Novelist Frances Newman challenged the confining traditions of “southern womanhood” and fearlessly portrayed Atlanta’s privileged white society in the 1920s. A debutante-cum-librarian whose sophisticated, trenchant writing made her a sought-after Atlanta columnist and East Coast critic, Newman is best remembered for her avant-garde stories of women's inner lives.
Frances Alexander Newman was born on Forest (later Forrest) Avenue in Atlanta, the youngest daughter of six children. Her parents, Fanny Percy Alexander and William Truslow Newman, were prominent Tennesseans recently settled in Georgia. Her father, a Civil War veteran, had lost an arm at Jonesboro in 1864, and when she was born, he was Atlanta’s city attorney, to become a federal judge.
Newman attended Calhoun Street Grammar school and Atlanta Girls High School, and graduated in 1900 from the private Washington Seminary school. After a year of college at Agnes Scott Institute in Decatur, she went to “finishing schools” in Washington, D.C. and New York City.
The Atlanta Constitution society page covered Newman’s debut in 1903, then her presence at teas, receptions and debutante parties, as it had for her three sisters. Meanwhile she extended her education at home by reading from her father’s library and listening to her childhood “mammy,” Susan Long, a lifelong companion to whom Newman would credit her lack of “a southern lady’s traditional illusions.”
“If you grow up hearing of mistress’s sons who set dogs on a little girl three years old to see her run, who beat the slaves, and who didn’t tell them they were free, you can’t admire the antebellum South completely,” Newman would write to an acquaintance.[i]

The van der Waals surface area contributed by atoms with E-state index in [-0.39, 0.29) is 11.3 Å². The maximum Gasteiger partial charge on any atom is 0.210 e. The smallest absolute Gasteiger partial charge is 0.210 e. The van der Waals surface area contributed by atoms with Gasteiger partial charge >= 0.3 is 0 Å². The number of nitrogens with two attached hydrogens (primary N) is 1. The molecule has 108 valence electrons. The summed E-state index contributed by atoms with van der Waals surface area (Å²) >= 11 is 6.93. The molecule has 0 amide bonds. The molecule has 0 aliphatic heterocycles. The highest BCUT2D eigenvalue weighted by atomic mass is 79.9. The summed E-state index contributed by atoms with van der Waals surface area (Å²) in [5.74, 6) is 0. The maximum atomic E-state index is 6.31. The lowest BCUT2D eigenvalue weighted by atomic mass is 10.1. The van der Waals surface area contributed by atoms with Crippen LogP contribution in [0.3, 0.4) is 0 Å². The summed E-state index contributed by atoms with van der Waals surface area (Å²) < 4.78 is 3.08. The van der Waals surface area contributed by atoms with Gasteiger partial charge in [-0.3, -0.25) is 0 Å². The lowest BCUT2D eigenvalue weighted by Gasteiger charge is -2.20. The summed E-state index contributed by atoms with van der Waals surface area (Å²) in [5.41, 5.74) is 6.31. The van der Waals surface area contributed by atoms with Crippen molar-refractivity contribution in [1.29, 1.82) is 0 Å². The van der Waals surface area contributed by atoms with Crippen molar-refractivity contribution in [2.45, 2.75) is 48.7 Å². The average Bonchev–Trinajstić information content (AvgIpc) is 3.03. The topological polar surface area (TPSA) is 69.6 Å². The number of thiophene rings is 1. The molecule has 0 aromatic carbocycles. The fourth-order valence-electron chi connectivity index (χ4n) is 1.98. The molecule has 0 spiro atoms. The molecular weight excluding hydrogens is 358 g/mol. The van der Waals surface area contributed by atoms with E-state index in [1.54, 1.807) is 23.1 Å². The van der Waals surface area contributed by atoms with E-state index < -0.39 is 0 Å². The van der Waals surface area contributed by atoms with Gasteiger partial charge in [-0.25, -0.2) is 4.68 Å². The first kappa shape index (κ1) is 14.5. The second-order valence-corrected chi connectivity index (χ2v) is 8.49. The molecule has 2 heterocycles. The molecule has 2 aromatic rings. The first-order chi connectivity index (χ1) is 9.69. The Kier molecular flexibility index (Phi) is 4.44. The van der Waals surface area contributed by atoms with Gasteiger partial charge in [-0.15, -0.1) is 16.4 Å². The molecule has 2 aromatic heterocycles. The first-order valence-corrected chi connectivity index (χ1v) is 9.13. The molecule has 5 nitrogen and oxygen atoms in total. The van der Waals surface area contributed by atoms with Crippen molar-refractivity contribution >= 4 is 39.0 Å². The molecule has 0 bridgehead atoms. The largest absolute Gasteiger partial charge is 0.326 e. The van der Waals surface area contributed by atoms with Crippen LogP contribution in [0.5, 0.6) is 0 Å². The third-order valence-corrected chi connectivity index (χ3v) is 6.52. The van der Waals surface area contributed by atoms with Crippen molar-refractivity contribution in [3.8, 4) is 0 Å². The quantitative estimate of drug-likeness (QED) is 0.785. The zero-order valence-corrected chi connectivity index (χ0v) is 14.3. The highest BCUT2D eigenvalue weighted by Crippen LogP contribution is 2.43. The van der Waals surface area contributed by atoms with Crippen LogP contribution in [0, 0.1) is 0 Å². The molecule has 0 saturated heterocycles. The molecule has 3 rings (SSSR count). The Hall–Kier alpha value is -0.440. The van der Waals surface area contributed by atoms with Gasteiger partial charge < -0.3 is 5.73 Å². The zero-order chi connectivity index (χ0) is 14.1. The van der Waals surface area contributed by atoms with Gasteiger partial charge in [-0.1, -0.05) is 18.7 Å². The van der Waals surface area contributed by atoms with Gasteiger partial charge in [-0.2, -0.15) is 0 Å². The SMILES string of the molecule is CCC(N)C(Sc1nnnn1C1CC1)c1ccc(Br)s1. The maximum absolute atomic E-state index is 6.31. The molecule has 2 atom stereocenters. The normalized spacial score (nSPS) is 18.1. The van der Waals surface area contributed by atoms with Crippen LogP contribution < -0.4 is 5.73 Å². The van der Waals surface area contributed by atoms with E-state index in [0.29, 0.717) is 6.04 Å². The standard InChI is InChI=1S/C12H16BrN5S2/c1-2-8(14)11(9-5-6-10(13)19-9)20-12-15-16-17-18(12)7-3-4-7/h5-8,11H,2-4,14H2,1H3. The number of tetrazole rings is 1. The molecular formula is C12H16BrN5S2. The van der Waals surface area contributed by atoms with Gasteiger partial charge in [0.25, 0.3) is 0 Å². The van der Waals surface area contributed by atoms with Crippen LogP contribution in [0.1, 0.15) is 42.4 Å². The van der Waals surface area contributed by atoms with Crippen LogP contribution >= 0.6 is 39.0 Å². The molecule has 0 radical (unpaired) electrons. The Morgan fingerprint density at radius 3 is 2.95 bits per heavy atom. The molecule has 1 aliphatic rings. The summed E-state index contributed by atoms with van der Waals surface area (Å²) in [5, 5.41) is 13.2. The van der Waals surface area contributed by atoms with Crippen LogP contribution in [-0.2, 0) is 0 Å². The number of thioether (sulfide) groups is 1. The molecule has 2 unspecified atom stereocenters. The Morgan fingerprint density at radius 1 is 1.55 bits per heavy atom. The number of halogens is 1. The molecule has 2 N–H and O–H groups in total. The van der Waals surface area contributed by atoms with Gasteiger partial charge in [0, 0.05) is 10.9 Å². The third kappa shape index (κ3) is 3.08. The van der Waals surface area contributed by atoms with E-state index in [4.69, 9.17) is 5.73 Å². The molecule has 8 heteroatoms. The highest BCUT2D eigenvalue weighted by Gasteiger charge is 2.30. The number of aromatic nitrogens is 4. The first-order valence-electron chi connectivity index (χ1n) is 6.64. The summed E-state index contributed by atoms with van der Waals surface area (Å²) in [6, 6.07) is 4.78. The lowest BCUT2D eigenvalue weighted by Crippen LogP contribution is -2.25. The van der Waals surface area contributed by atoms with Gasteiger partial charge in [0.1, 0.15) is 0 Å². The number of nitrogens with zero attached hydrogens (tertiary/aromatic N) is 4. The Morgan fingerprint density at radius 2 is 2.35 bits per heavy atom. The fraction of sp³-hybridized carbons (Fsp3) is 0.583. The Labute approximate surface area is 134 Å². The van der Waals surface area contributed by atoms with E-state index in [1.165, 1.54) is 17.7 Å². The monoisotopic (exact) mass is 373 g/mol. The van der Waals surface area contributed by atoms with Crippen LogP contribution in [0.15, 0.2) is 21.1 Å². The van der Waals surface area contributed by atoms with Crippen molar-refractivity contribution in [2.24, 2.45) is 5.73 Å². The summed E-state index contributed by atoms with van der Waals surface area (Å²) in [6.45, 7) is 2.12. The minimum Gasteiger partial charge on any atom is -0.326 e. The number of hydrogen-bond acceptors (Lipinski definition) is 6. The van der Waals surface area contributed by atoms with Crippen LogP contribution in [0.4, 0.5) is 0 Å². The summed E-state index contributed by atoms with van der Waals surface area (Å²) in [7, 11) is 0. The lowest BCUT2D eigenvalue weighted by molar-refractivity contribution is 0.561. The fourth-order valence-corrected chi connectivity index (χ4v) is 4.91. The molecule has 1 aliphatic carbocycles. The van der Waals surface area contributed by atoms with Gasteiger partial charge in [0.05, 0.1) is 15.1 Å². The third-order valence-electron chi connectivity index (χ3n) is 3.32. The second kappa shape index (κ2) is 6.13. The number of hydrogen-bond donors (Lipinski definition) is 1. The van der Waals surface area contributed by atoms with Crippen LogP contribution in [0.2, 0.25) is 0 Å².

Newman passed Atlanta Carnegie Library School’s admission exam in 1907, but illness and family matters delayed her entry. In 1911, she studied Greek and Italian at the “Summer School of the South” in Knoxville, Tennessee, then entered library school and graduated the following year. She worked for a year at Florida State College for Women in Tallahassee, and then returned to Atlanta to work at the Carnegie Library. She was the library’s head of lending for eight years, taught library school classes and, for three years, the head of circulation, until her resignation in 1922.
With Newman’s library career began her writing career. She wrote sophisticated literary reviews for the Carnegie Library Bulletin, and her trenchant opinions soon spread beyond the library. The Atlanta Constitution in 1919 began a weekly “Library Notes” column--unsigned, but mostly by Newman. By 1920, “Carnegie Library Notes” by “Frances Newman, Head of the Lending Department” appeared weekly in the South’s most widely read newspaper, drawing the attention of prominent literary figures like James Branch Cabell and H.L. Mencken. They introduced her to The Reviewer, an iconoclastic new southern journal, and Newman soon became a regular contributor, paid regularly for clever essays like one she would write about the city of Atlanta:
"Atlanta, then, is a self-made town: it has only one God-given advantage and that is its peerless climate. Its inhabitants perish neither of heat nor of cold, they never have malaria, they are untroubled by earthquakes, floods and cyclones. Slow moving persons from Montgomery, Alabama, and from Macon, Georgia--who sometimes weary of their annual struggles to move the capital to Macon and move themselves to the capital--are commonly believed to walk faster when they have lived one short week in Atlanta, whose population is vastly increased by rejuvenated Carolinians and Alabamians and by those Tennesseans who came down in 1865 when they were rather indiscriminately hanging men and women there. Even Virginians, and Virginians bearing the most honored names, live cheerfully among a people who are wonderfully little concerned with armorial quarterings: only Charlestonians are forever unassimilable."[ii]